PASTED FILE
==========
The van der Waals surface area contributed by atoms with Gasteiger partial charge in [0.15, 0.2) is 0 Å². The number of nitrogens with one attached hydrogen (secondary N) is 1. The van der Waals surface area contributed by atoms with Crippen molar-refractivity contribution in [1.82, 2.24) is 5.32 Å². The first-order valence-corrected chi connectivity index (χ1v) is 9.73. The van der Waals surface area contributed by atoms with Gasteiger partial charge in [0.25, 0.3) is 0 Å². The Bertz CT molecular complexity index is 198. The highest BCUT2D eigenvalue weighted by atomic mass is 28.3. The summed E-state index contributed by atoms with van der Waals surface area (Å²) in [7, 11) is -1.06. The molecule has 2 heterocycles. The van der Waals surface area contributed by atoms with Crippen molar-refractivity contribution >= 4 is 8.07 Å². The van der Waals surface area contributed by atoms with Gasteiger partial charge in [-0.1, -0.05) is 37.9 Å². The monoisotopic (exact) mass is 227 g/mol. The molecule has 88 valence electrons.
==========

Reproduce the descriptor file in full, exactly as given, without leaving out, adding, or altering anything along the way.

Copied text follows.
The van der Waals surface area contributed by atoms with Gasteiger partial charge in [0.15, 0.2) is 0 Å². The number of nitrogens with one attached hydrogen (secondary N) is 1. The van der Waals surface area contributed by atoms with Crippen molar-refractivity contribution in [1.82, 2.24) is 5.32 Å². The first-order valence-corrected chi connectivity index (χ1v) is 9.73. The van der Waals surface area contributed by atoms with Gasteiger partial charge in [0.25, 0.3) is 0 Å². The Bertz CT molecular complexity index is 198. The highest BCUT2D eigenvalue weighted by atomic mass is 28.3. The summed E-state index contributed by atoms with van der Waals surface area (Å²) in [7, 11) is -1.06. The molecule has 2 heterocycles. The van der Waals surface area contributed by atoms with Crippen molar-refractivity contribution >= 4 is 8.07 Å². The van der Waals surface area contributed by atoms with Gasteiger partial charge in [-0.1, -0.05) is 37.9 Å². The monoisotopic (exact) mass is 227 g/mol. The molecule has 88 valence electrons.